Indonesia‘s government and Freeport McMoRan Inc are meeting on Thursday in last-ditch talks to prevent a halt in exports of copper concentrate from the U.S. mining giant’s massive Grasberg mine in the province of Papua.
A halt in exports would deal a blow to Freeport‘s profits and deny the Indonesian government desperately needed revenue from one of its biggest taxpayers. A stoppage would also buoy global copper prices that have slipped 3 percent so far this year on worries about oversupply.
Freeport‘s six-month export permit for its Indonesian unit expires on Thursday but it is still unclear how soon a new one will be issued as the two sides have yet to resolve a government demand that the U.S. firm first pay a $530-million deposit.
“There has been no information whatsoever from Freeport that states whether they are able to pay or not,” Mohammad Hidayat, the mine’s ministry director of minerals, told reporters on Thursday.
“If an export permit extension is not issued today, that means that starting from the 29th they cannot export any more.”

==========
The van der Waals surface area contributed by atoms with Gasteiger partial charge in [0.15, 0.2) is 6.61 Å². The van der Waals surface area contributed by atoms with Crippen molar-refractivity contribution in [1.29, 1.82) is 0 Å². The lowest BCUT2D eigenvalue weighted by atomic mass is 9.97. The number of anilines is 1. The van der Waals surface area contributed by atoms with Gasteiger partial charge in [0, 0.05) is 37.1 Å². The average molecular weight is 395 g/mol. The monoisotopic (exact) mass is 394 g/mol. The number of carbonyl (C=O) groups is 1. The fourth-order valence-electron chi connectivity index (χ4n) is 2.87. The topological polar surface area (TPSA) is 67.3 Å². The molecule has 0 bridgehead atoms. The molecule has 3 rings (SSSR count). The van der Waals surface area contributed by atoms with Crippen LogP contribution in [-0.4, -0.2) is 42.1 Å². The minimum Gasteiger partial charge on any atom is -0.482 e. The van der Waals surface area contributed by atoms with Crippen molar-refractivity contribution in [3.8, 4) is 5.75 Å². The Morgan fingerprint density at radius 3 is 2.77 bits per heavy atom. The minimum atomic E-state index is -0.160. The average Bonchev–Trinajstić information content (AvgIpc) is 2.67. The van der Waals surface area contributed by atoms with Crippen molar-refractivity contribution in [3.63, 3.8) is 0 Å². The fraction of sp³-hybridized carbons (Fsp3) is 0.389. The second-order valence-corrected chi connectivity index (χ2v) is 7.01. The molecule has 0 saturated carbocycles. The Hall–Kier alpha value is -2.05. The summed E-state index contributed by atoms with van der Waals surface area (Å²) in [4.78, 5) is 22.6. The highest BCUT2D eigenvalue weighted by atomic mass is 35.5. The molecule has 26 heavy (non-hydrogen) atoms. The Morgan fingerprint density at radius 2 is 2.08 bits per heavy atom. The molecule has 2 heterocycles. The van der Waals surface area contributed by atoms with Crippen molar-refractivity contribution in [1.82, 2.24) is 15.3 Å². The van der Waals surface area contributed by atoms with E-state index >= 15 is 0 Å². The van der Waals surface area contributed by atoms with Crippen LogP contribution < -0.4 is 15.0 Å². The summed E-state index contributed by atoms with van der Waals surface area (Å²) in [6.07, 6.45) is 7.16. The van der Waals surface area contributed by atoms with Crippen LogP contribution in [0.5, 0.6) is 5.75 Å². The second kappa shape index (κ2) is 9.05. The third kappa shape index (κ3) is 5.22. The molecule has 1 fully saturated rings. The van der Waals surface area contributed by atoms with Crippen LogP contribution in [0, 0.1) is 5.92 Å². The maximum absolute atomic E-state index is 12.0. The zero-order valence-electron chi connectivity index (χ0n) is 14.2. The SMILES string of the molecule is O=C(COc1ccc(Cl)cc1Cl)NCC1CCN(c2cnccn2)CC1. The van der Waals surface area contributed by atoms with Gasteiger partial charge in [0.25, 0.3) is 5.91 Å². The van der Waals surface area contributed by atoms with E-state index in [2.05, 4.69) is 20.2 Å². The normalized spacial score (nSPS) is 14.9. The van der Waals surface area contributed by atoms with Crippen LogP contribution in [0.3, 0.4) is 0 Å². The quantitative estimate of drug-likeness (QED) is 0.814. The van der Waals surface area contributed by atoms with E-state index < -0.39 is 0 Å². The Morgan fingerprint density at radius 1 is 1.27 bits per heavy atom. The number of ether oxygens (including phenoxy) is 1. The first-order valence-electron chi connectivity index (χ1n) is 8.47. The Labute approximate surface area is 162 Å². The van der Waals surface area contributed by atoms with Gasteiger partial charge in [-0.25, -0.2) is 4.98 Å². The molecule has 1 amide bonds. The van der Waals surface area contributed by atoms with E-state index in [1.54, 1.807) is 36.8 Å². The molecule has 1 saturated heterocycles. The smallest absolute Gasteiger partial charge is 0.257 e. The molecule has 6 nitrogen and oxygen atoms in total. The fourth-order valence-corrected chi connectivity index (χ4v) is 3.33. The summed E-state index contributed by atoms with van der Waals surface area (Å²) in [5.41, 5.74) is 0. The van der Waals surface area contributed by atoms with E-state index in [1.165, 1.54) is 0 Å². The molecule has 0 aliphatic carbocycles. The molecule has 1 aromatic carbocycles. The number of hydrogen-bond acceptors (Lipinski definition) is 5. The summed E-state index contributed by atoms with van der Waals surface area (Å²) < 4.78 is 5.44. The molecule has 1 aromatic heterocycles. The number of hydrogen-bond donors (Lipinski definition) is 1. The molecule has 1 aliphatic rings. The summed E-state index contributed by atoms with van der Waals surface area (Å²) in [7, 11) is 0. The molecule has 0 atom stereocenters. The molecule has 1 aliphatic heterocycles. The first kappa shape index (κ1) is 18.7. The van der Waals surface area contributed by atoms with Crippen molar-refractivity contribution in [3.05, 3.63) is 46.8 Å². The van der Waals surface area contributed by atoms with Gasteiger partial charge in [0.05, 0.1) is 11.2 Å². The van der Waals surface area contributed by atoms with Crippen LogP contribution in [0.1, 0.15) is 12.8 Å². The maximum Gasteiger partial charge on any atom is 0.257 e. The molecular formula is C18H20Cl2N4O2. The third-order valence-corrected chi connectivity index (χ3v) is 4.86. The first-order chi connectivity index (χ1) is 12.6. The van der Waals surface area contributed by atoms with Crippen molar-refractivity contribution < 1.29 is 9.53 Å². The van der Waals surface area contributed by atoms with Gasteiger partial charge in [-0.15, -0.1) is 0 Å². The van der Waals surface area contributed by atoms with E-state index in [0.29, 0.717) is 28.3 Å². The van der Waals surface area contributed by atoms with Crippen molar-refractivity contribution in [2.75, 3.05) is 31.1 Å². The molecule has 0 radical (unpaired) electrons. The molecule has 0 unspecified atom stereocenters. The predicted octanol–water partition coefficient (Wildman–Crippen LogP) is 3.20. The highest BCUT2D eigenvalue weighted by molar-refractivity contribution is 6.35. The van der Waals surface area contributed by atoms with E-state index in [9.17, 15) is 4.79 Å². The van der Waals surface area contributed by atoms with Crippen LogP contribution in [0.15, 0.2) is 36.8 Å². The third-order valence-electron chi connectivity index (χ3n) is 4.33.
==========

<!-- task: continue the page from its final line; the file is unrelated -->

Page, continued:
Energy Minister Sudirman Said said he was certain the government would approve the export permit and was open to negotiations with Freeport on the $530 million deposit.
“They are trying hard to fulfil requirements but asked us to consider the global commodities condition and their financial condition. Let’s seek a solution together,” Said said.
Freeport officials were not immediately available to comment on Thursday. The company has previously said it was confident it would obtain a new export license.
Jakarta wants the half-a-billion dollar deposit as a guarantee that the Phoenix, Arizona-based company will complete construction of another local smelter. The amount would add to an estimated $80 million that Freeport set aside in July 2015 to obtain its current export permit.
Said said if Freeport does not want to provide the deposit, the company must offer an alternative to demonstrate their commitment to expanding Indonesia‘s smelter capacity.
Freeport CEO Richard Adkerson said late Tuesday the government’s demand for a smelter deposit was “inconsistent” with an agreement reached between the two sides in mid-2014.
According to those agreements, Freeport must sell the government a greater share of the Grasberg copper and gold mine and invest in domestic processing to win an extension of its mining contract beyond 2021.